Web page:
When Life Seems to Have No Meaning
Pastor Bruce Wietzke
Why did I not perish at birth, and die as I came from the womb? We know such a question is not uncommon in our world. We live among a people who not only may ask such a question concerning themselves, but may also cut short the life of the unborn before they can grow to ask such a question. We live among a people who also suggest that if this is how persons feel, they should be allowed to end their lives. Many do.
As those of us who truly love life hear this question, we might wonder who said it and wish we could help the person realize how precious life is. When someone talks like this – wishing he would die or that he had never been born – we know the person is in some kind of severe depression. Perhaps he has been caught in a sin and doesn’t wish to face up to it; the spiritual pain seems too great. Perhaps life seems so hard that he feels he cannot go on. Maybe these words are from someone who is enduring so much physical pain that death would seem the easier path to walk – if he cannot wish himself back into the womb and die there!
We Christians might judge such a person as lacking faith, or as an unbeliever. We need to be careful with such a judgment, however. In weakness we may have thought these words ourselves, but could have added: “Lord, I believe; help me overcome my unbelief! Lord, I believe you died to erase my sins, but I cannot bear my life as it is; help me rely on you and place my life in your hands.”
If we have gone through such times ourselves – physically, mentally, emotionally, spiritually – we may be better equipped to counsel someone with similar thoughts. God uses such low times to lead us to turn to him, to see in the words of Hannah that “the LORD brings death and makes alive; he brings down to the grave and raises up. The LORD sends poverty and wealth; he humbles and exalts. He raises the poor from the dust and lifts the needy from the ash heap; he seats them with princes and has them inherit a throne of honor.” (1 Samuel 2:6ff)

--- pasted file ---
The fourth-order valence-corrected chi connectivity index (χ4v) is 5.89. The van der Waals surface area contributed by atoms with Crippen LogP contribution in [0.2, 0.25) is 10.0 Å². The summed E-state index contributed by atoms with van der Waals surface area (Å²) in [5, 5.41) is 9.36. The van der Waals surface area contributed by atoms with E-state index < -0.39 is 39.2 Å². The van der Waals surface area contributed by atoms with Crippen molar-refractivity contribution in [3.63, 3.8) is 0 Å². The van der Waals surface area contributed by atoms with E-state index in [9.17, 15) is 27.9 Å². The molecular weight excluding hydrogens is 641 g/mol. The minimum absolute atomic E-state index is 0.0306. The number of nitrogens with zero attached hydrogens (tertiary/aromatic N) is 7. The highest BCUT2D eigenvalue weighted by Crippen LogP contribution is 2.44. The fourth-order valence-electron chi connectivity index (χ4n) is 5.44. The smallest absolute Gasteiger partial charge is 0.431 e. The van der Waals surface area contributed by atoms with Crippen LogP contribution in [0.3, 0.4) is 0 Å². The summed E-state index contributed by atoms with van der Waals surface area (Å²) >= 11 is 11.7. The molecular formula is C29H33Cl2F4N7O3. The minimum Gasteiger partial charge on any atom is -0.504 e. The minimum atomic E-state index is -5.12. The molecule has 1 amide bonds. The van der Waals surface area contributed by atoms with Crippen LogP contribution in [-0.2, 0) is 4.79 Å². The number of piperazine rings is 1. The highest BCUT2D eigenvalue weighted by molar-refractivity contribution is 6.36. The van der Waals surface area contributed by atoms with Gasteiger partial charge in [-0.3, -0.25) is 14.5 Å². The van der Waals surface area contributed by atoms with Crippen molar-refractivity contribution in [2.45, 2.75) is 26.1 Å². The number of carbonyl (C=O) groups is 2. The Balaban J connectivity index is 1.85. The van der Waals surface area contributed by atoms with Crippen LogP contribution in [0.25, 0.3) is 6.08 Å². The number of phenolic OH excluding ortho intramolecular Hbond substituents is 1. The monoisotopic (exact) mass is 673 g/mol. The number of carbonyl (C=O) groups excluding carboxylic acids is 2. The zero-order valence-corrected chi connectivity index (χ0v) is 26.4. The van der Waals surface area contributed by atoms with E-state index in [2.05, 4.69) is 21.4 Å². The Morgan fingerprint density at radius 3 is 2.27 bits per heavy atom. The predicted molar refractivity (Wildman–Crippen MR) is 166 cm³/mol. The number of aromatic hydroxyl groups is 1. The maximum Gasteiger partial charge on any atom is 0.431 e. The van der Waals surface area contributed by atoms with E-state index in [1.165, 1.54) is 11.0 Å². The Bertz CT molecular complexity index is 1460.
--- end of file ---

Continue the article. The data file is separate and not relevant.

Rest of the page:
As we go through such times or know of others who have, we will turn to the Scriptures for answers rather than look to ourselves. As we look to our Father in heaven, who lavishes us sinners with his love in Christ, as we look to the Scriptures and hear Paul assure us, “we know in all things God works for the good of those who love him, who have been called according to his purpose” (Romans 8:28), we can confidently face each day. We can know and tell others that God’s compassions “are new every morning” (Lamentations 3:23). Our forgiving, loving Father is with us to face each step of the path on which he leads us. And, “if God is for us, who can be against us?”
Yes, despite a strong faith, we may fall into depression and be tempted to cry out “Why did I not perish at birth, and die as I came from the womb?” or something similar. But then especially, we need to turn to the Lord for pardon and comfort and help. That’s what Job did. For, you see, that’s who asked this very question (Job 3:11, 10:18). If even faithful Job could fall into asking such a question, certainly it is not beyond us! If and when it happens, we know where to turn for the answer. “God is our refuge and strength, an ever present help in trouble … the LORD Almighty is with us; the God of Jacob is our fortress” (Psalm 46:1, 7).
May the LORD lead us away from dwelling on or grieving over our troubles, and use us instead to counsel others to see that God has a reason for all of us to be here. He will continue to bless us as we turn to him for comfort and strength and life.